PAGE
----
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IDWR order requires well monitors in Snake Plain

John O’Connell

Capital Press

Published on July 8, 2016 11:19AM

A pivot pump in American Falls, Idaho, is fitted with a closed-conduit measuring device to better monitor water usage. The Idaho Department of Water Resources has issued an order requiring well users on the Eastern Snake Plain Aquifer to install the devices.

John O’Connell/Capital Press

A pivot pump in American Falls, Idaho, is fitted with a closed-conduit measuring device to better monitor water usage. The Idaho Department of Water Resources has issued an order requiring well users on the Eastern Snake Plain Aquifer to install the devices.

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BOISE — The Idaho Department of Water Resources has issued an order requiring Eastern Snake Plain Aquifer well users to install closed-conduit measurement devices by 2018 to better monitor their water use.

Idaho Ground Water Appropriators, Inc., has obtained a $1.6 million Bureau of Reclamation Smart Water grant to help growers cover up to 45 percent of their costs. IGWA Executive Director Lynn Tominaga estimates the equipment and installation cost at roughly $5,400 per well.

“Everybody we have talked with has said flow meters are good because you have better control over how you manage your water for your crops,” Tominaga said.

The requirement for groundwater users to install flow meters by 2018 was included in last summer’s water call settlement agreement between IGWA and the Surface Water Coalition. IDWR Deputy Director Mat Weaver said the department opted to make it a general requirement to avoid deterring growers from participating in the settlement.

Small wells irrigating less than 5 acres, or drawing less than 0.24 cubic feet per second, and domestic or stock water wells are exempt from the order.

Weaver explained the order, issued on June 15, replaces previous measurement orders imposed by individual ESPA water districts from 2001 through 2013. Weaver said the prior orders had inconsistent language, allowing many users to “fall through the cracks,” and were overly lenient in granting exemptions allowing growers to use a less accurate estimation based on power use.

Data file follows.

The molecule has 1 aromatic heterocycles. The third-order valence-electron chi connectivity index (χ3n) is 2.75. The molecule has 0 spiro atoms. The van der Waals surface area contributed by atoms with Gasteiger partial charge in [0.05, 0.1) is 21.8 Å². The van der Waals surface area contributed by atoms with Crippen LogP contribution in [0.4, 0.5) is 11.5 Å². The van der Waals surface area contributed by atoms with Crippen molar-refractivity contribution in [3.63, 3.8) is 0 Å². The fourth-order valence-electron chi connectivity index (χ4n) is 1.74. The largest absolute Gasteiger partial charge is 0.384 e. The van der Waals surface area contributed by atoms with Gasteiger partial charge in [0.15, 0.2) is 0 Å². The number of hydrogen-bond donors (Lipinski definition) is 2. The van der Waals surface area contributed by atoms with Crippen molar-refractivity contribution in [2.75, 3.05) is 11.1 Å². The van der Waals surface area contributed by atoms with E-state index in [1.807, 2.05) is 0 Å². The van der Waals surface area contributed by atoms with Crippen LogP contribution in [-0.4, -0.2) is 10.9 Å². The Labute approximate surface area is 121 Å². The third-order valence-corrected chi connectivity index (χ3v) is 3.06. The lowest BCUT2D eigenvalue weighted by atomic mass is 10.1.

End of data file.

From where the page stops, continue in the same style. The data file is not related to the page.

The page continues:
The department had granted exemptions on 3,500 of 5,500 wells. Under the new order, Weaver said, power calculations will be allowed only under the simplest scenario — involving a single well and irrigation discharge point with no pivot end gun where the aquifer level doesn’t fluctuate.

Weaver said closed-conduit measurement devices must be accurate within 2 percent. Utah State University has tested devices for IDWR’s approved list of manufacturers. By contrast, IDWR audits have found most power-based calculations are off by at least 10 percent.

The water call settlement also requires groundwater users to reduce their combined average annual consumption by 240,000 acre-feet, and Blackfoot grower Brian Searle said accurate measuring will be critical toward its success. Searle, who already has four measurement devices in place and will have to install five more, noted the order comes at a time when growers are coping with low commodity prices. American Falls grower Klaren Koompin has devices in place on three wells and will have to install 22 more, which he estimates will cost $80,000.

Surface Water Coalition attorney John Simpson said his client has filed a petition for IDWR to reconsider the order, believing it should be expanded by 250,000 groundwater-irrigated acres to encompass the entire territory of the most current ESPA groundwater model. IDWR’s order covers only an area known as the Rule 50 boundary, which offered the best understanding of the “area of common groundwater” in 1994, but remains in effect for legal purposes.

“That (updated) model boundary has been identified as the best science available by the court system, and we should be using it to require measuring devices and reporting of data,” Simpson said.



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